1. Susan,

    This was so beautiful and such an encouragement to me!

    I was so delighted to see you back writing. I would check in every now and then.(And now often;-) I don't read many blogs, but yours has always encouraged me. I also really appreciated the post a little while ago about living the way you were made to, not feeling the pressure from others to conform. I feel this so much! So many of my friends live such busy lives, and I admire all they accomplish. It's so hard not to get caught up in busyness, and it takes so much effort to say, "no." But, I find that because I haven't said no, our life is not accomplishing the things that we say we value most. So, recently we have said no to more outside commitments, and yes to more time at home as a family. One of the things I see in your pictures is that wherever you live, there is beauty and peace. That is one of the things I've always admired about my mom, too. Wherever she and my dad have lived, their home always feels like home!

    My sisters and I spent a day together in Eugene recently. We had breakfast at Morning Glory Cafe and then did a Trader Joe run. :-) If we ever see you, beware, we just might all come up and give you a big hug!;-)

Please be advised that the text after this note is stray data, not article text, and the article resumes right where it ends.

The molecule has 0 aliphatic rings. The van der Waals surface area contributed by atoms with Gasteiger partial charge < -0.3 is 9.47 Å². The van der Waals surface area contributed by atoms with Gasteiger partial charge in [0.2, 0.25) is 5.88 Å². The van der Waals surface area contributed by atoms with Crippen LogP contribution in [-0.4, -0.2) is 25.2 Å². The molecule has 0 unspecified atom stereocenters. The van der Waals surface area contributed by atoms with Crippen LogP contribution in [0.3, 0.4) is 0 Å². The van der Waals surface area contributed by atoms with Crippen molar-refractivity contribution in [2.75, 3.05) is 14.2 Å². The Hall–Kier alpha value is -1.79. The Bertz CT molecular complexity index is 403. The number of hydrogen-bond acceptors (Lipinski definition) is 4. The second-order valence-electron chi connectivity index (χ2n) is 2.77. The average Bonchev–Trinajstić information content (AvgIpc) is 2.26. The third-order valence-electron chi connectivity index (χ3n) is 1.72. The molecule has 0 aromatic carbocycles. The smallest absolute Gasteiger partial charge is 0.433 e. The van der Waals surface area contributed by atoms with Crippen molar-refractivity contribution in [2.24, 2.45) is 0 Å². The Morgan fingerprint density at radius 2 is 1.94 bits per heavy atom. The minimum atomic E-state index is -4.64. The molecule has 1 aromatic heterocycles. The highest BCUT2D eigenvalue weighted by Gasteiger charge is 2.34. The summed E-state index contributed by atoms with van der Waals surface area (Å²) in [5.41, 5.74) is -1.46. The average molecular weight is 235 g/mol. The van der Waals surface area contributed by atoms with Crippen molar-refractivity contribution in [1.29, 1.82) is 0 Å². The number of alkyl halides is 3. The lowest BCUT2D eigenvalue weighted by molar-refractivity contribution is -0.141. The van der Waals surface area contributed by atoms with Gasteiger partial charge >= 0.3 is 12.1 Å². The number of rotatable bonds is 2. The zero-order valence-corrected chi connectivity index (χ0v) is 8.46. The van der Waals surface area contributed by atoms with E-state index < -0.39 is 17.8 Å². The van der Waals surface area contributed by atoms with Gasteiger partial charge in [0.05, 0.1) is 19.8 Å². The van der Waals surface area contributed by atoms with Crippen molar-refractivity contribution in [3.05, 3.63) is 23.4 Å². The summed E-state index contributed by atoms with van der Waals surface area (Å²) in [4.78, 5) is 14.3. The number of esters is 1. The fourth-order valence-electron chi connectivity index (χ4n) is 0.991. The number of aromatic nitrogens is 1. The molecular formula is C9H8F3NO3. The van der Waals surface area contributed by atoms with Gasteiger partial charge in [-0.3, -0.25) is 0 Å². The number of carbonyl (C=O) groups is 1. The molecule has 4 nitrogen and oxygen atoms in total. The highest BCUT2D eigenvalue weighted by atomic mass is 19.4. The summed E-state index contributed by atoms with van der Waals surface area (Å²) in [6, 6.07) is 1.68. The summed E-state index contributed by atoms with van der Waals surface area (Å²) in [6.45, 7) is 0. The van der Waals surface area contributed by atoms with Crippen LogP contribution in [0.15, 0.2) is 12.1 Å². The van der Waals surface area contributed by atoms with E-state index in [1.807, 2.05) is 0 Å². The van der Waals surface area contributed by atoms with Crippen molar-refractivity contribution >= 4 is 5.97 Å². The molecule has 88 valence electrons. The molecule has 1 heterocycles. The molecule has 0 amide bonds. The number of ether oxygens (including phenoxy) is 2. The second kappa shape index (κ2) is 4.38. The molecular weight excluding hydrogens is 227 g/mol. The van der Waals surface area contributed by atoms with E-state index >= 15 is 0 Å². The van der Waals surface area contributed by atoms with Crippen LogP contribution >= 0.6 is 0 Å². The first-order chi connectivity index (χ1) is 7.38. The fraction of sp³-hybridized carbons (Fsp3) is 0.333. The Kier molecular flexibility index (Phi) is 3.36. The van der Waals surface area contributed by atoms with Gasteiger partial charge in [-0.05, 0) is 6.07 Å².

I hope you have beautiful week!
    Lisa (greensgirl)

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    1. Hey, Lisa! Maybe we'll cross paths in TJ's sometime! :-) I've never eaten at Morning Glory, but I know people who like it. What do you think? You, know I'm just *really* glad you're still around, visiting me at my blogs after all of the stopping and starting I've done. Thanks for your comment and sweet words. (Your mom sounds awesome, by the way. And your sisters, too!)

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    2. I'm glad you are back writing! I really enjoy your writing and it's fun living in this area, knowing the same places:-)We live in Canby.
      I really like Morning Glory. I get the same dish every time I go there. They make their recipes available if you want them. I took home the recipe for their morning glory spice mix and homemade ketchup. I love it for their breakfast fare. Oh, and they have good mochas:-)
      I hope you have a wonderful Thanksgiving with your family!


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  2. Seriously beautiful. And just what I needed to read. The perfect reminder for me in these overwhelming littles days. You are such an encourager Susan, thank you.

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    1. Oh, Amy, thanks. And you are an encouragement to me, both here and at your blog. I appreciate you.